• Missing minor expense deductions. There are also a lot of fringe expenses that are valid deductions that can reduce the taxes on your rental income. Some of the less commonly considered deductions include driving miles, home office deduction, and travel expenses.
  • Putting short term rental income on Schedule C. There is a common misconception that short term rental income should go on schedule C. This is generally not correct, most short term rental income still goes on Schedule E.
  • Not depreciating rental properties over 39 years. Long term (and medium term) rental buildings are depreciated over 27.5 years. But short term rental properties are depreciated as a different category that requires a 39 year depreciation schedule.
  • Not taking advantage of advanced tax reduction options. For the right situation, strategies like cost segregation, the “short-term rental loophole”, real estate professional status, partial asset disposition, or using a 1031 exchange can save taxpayers thousands or hundreds of thousands of dollars on their taxes. Often taxpayers aren’t aware that these are options they can consider.
  • Miscategorizing expenses for flippers. When flipping a property, the house and renovation costs have to be calculated as inventory costs, but often the expenses are written down as immediately deductible expenses, which is the incorrect tax treatment and can result in an expensive correction to make in a future audit situation.
  • Not considering the consequences of interest tracing rules. Interest on a cash-out refinance, HELOC loan, or other real estate backed loan may or may not be used as a deductible expense depending on how the funds are used. This is often missed when tax pros think that interest from debt backed by real estate is automatically deductible as an expense against that property, but the interest tracing rules have to be used.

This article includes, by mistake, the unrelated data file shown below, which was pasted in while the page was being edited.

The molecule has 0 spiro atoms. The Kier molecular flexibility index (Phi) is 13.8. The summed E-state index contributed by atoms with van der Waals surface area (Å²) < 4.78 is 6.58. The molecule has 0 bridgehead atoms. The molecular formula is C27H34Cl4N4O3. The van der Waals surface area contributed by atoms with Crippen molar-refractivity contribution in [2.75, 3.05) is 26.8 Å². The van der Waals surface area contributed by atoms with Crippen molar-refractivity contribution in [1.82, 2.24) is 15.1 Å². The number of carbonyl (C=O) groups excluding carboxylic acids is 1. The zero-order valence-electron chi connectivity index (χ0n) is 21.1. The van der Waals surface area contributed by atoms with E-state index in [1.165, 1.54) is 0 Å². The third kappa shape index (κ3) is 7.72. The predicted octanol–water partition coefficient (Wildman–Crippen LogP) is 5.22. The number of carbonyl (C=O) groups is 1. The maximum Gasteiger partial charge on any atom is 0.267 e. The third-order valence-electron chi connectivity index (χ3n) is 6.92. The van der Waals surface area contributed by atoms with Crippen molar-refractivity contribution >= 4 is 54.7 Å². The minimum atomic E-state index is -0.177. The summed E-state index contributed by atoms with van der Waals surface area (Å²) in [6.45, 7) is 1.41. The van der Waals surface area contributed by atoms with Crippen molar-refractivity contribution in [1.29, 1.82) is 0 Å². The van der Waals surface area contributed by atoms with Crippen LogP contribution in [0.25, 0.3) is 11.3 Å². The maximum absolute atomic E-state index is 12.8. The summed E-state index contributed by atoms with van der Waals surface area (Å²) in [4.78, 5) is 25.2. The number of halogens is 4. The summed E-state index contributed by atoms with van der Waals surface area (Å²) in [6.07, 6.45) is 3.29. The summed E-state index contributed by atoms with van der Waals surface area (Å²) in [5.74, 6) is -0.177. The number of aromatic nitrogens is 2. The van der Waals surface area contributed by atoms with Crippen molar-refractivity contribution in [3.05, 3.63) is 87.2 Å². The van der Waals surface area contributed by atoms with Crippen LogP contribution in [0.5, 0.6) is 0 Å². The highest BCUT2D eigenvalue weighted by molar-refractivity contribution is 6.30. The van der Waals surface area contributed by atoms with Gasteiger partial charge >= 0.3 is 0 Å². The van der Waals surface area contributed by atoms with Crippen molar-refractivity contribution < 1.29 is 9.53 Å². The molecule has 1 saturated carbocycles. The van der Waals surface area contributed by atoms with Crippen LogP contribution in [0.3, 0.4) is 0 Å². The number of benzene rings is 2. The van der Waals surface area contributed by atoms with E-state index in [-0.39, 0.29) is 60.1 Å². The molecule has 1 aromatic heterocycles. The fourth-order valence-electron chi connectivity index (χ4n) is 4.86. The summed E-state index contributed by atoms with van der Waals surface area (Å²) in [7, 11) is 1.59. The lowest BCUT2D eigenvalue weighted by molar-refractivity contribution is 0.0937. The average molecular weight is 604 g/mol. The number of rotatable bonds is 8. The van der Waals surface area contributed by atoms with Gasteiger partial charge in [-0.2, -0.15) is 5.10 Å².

• Not considering “nonqualified use” for the section 121 home sale exclusion. Tax preparers are generally aware of the reduced capital gains taxes if you sell you your home that you lived in at least 2 of the past 5 years. But they’re often not aware of the “nonqualified use” rules that reduce the amount of the deduction if you lived in the home after a period of time when it wasn’t your primary residence.
  • Not opting in to advantageous elections. There are elections such as the “De Minimis Safe Harbor” that can save money on your taxes and reduce the risk of penalties in an audit. In most situations there is no disadvantage to making these elections, and you can reduce your taxes and tax risks simply by opting-in on your return, but most tax preparers don’t know to add it.

As you can see, real estate investments and rental properties are an area where there are an exceptionally high number of common mistakes that most tax preparers make because they don’t know all the nuances of this part of the tax law. This is why it’s important to work with a tax professional that specializes in real estate investments.

This article is part of The Ultimate Real Estate Investor Tax Guide.

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David Orr

I am a credentialed tax professional with a primary focus on tax preparation and advising for real estate investors. Have tax questions or want me to do your taxes? Contact us.

This article was written or updated in 2023 or 2024 and is current for the 2023 and 2024 tax years.

The information presented here is meant for guidance purposes only, and not as personal legal or tax advice.